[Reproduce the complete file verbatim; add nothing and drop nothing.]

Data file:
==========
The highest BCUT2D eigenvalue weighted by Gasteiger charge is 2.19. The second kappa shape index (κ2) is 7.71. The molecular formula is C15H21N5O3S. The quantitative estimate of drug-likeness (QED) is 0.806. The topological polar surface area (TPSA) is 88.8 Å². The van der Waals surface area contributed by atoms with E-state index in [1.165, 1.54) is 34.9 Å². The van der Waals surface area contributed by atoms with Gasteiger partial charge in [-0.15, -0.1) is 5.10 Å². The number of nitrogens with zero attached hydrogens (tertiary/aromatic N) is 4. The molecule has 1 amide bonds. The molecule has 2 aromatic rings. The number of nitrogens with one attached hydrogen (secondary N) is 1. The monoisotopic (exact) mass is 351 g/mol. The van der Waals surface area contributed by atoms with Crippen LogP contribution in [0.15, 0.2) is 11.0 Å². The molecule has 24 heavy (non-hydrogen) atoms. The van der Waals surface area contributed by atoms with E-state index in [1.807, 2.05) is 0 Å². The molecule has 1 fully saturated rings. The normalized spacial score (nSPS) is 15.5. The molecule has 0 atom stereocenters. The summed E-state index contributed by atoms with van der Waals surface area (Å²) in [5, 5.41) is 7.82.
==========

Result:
The highest BCUT2D eigenvalue weighted by Gasteiger charge is 2.19. The second kappa shape index (κ2) is 7.71. The molecular formula is C15H21N5O3S. The quantitative estimate of drug-likeness (QED) is 0.806. The topological polar surface area (TPSA) is 88.8 Å². The van der Waals surface area contributed by atoms with E-state index in [1.165, 1.54) is 34.9 Å². The van der Waals surface area contributed by atoms with Gasteiger partial charge in [-0.15, -0.1) is 5.10 Å². The number of nitrogens with zero attached hydrogens (tertiary/aromatic N) is 4. The molecule has 1 amide bonds. The molecule has 2 aromatic rings. The number of nitrogens with one attached hydrogen (secondary N) is 1. The monoisotopic (exact) mass is 351 g/mol. The van der Waals surface area contributed by atoms with Crippen LogP contribution in [0.15, 0.2) is 11.0 Å². The molecule has 24 heavy (non-hydrogen) atoms. The van der Waals surface area contributed by atoms with E-state index in [1.807, 2.05) is 0 Å². The molecule has 1 fully saturated rings. The normalized spacial score (nSPS) is 15.5. The molecule has 0 atom stereocenters. The summed E-state index contributed by atoms with van der Waals surface area (Å²) in [5, 5.41) is 7.82.